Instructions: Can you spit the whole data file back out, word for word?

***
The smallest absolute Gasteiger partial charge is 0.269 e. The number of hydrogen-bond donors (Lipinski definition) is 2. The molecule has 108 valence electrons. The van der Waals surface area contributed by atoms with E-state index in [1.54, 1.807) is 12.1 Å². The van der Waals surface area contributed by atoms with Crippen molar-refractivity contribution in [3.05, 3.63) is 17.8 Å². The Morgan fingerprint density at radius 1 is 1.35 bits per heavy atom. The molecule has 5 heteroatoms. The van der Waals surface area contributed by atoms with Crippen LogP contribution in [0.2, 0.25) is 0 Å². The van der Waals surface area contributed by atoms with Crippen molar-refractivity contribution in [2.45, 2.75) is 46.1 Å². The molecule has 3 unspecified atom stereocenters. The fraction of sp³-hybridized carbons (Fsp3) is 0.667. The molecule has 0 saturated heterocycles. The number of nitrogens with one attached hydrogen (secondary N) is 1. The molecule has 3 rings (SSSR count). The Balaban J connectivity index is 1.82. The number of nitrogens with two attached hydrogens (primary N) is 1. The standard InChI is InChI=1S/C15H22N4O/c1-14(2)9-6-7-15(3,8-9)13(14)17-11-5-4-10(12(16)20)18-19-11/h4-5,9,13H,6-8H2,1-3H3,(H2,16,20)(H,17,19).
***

The smallest absolute Gasteiger partial charge is 0.269 e. The number of hydrogen-bond donors (Lipinski definition) is 2. The molecule has 108 valence electrons. The van der Waals surface area contributed by atoms with E-state index in [1.54, 1.807) is 12.1 Å². The van der Waals surface area contributed by atoms with Crippen molar-refractivity contribution in [3.05, 3.63) is 17.8 Å². The Morgan fingerprint density at radius 1 is 1.35 bits per heavy atom. The molecule has 5 heteroatoms. The van der Waals surface area contributed by atoms with Crippen LogP contribution in [0.2, 0.25) is 0 Å². The van der Waals surface area contributed by atoms with Crippen molar-refractivity contribution in [2.45, 2.75) is 46.1 Å². The molecule has 3 unspecified atom stereocenters. The fraction of sp³-hybridized carbons (Fsp3) is 0.667. The molecule has 0 saturated heterocycles. The number of nitrogens with one attached hydrogen (secondary N) is 1. The molecule has 3 rings (SSSR count). The Balaban J connectivity index is 1.82. The number of nitrogens with two attached hydrogens (primary N) is 1. The standard InChI is InChI=1S/C15H22N4O/c1-14(2)9-6-7-15(3,8-9)13(14)17-11-5-4-10(12(16)20)18-19-11/h4-5,9,13H,6-8H2,1-3H3,(H2,16,20)(H,17,19).